Funding from a fledgling Harvard grant program for interdisciplinary science has become the University’s latest casualty of the financial crisis.
The Harvard University Science and Engineering Committee—created in January 2007 to oversee interdisciplinary science across Harvard’s schools—will no longer accept seed grant proposals for cross-departmental research this spring, University Provost and committee chair Steven E. Hyman said Friday.
This year’s spring deadline, which would have been the program’s third round of seed grants, has been postponed to February of next year. When it resumes accepting grant applications, the committee intends to maintain the level of funding awarded—up to $75,000 for each project to be spent over one year.
Funding for the seed grants comes from a combination of central administration and science school resources. And with a projected 30 percent decline in the University’s endowment value for the year ending June 30, Harvard administrators bracing themselves for severe budget cuts in the next fiscal year have decided not to fund an additional round of grants during the current academic year.
Hyman did not say whether HUSEC will return to reviewing proposals on a biannual basis next year.
The decision to cut the spring round coincides with a spike in federal funding allocated for scientific research in the $787 billion stimulus package signed into law two weeks ago.
“We thought that letting people focus on federal funds applications this semester, but retaining a seed grant program, would be the wisest policy,” Hyman said.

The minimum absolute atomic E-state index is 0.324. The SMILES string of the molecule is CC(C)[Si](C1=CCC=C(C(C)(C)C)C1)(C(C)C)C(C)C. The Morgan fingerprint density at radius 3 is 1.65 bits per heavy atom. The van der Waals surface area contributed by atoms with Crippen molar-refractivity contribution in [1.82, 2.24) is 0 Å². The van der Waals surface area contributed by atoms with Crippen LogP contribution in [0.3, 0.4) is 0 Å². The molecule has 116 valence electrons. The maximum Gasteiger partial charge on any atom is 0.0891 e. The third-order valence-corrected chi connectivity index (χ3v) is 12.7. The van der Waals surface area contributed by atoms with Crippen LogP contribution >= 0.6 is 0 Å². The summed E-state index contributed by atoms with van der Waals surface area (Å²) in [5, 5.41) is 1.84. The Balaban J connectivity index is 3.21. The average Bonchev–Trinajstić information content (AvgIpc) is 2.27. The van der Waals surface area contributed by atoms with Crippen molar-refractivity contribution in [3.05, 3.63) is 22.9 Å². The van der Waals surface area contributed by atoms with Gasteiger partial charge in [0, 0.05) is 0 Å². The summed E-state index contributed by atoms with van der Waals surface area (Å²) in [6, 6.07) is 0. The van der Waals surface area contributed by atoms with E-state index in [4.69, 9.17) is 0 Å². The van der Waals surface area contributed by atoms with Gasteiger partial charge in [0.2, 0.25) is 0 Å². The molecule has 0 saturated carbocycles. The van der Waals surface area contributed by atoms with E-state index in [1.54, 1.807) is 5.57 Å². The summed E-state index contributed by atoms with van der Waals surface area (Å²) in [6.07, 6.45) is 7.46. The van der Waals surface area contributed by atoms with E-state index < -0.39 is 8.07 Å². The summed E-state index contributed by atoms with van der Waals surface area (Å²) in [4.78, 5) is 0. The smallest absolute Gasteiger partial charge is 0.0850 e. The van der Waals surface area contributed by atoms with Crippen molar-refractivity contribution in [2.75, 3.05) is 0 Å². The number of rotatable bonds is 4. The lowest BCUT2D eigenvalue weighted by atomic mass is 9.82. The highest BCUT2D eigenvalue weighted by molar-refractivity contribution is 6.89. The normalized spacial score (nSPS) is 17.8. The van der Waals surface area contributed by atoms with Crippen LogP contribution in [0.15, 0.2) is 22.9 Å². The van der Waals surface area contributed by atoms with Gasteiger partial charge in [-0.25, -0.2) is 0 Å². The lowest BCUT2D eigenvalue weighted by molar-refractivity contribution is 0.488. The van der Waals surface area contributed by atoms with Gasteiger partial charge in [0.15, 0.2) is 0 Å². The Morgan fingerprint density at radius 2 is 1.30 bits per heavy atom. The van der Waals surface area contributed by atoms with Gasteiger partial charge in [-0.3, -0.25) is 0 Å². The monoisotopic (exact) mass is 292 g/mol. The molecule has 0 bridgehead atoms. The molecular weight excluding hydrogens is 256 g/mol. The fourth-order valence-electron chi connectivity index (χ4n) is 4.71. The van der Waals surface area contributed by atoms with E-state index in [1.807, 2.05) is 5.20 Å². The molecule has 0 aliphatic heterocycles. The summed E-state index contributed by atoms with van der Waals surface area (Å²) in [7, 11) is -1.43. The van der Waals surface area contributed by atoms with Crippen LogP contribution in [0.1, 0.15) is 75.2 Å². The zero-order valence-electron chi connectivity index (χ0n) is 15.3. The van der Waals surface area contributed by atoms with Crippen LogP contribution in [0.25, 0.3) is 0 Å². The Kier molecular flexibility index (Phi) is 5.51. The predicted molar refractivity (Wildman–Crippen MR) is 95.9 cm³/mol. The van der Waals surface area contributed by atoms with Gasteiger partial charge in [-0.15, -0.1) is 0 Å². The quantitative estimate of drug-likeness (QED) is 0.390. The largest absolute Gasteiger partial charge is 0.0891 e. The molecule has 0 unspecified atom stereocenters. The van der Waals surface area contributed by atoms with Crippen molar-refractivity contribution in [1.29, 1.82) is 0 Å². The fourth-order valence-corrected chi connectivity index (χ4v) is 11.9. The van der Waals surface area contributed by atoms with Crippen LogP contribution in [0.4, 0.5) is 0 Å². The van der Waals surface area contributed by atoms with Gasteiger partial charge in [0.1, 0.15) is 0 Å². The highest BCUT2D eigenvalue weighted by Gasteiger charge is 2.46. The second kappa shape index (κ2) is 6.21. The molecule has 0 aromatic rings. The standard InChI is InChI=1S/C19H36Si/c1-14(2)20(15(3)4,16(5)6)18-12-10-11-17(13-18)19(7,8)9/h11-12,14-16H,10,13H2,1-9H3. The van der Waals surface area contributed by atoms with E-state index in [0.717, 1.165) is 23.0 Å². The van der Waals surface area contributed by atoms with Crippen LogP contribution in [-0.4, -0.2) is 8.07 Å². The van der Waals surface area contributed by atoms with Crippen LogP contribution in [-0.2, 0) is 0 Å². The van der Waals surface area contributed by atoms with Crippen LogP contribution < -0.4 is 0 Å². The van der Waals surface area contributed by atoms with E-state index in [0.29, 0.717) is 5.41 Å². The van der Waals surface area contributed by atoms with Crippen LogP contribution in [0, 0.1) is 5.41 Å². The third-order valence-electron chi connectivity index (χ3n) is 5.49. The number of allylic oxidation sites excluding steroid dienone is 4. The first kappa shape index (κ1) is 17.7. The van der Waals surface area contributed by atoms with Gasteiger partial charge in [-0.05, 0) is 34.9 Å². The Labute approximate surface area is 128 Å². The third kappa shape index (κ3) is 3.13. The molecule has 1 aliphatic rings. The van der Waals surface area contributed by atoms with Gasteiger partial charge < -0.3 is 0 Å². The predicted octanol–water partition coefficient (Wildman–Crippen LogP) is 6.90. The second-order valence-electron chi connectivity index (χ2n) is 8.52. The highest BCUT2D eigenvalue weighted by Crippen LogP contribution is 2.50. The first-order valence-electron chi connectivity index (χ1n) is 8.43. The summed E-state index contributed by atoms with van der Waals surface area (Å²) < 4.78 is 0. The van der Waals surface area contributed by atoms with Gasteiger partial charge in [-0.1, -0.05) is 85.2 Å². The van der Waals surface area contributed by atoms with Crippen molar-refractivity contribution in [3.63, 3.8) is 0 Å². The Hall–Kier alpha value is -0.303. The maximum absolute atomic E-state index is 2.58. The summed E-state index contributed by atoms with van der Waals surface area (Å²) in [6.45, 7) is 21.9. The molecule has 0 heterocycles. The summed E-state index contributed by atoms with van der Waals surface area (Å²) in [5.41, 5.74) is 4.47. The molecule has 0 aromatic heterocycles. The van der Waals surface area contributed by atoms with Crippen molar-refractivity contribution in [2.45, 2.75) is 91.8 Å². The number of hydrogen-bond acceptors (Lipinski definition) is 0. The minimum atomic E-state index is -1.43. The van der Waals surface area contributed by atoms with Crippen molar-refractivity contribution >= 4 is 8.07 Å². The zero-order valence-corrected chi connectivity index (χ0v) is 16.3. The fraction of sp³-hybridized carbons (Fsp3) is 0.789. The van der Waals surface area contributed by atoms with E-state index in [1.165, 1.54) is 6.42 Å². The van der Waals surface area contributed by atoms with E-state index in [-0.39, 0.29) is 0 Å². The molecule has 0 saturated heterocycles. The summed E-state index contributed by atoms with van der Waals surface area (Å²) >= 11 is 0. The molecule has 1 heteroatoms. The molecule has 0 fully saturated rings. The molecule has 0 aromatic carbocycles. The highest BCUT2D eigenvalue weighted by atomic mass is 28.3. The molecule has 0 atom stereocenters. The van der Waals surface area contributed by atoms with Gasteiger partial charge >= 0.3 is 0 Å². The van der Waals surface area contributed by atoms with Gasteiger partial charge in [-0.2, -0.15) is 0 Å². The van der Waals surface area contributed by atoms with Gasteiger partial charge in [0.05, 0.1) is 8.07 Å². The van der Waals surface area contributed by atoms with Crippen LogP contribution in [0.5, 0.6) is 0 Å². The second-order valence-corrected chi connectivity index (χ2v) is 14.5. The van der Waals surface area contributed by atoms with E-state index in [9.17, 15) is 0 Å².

The stimulus package provides $21.5 billion for research and development, with $10.4 billion appropriated for the National Institutes of Health and $3 billion for the National Science Foundation, all of which must be distributed over a two-year period.
In fiscal year 2008, Harvard received $351 million in funding from the NIH and $37 million from the NSF.
These federal agencies tend to be more conservative, backing research that is more likely to yield results such as clinical applications.
The HUSEC seed grants, on the other hand, are intended to promote innovative research that may not have enough preliminary evidence to receive federal funding, Hyman said.
The head of the genetics department at the Harvard Medical School, Clifford J. Tabin—who received $50,000 last spring to study evolutionary changes in skin appendages like hair and nails—called the decrease in non-federal funding for the sciences “a concern, especially for young researchers starting out and for mid-level faculty who need to keep their momentum.”
Last spring, the committee awarded six inaugural seed grants totaling over $300,000 to fund basic research projects such as treating high blood pressure with nanoparticles and stem cells.
The decision to review proposals only once this year comes as competition for seed grant funding has increased significantly since the program’s inception.
The number of applications jumped from 12 to 40 since the inaugural round, while the number of grants awarded has remained constant at six.
—Staff writer Alexandra Perloff-Giles can be reached at firstname.lastname@example.org.
—Staff writer June Q. Wu can be reached at email@example.com.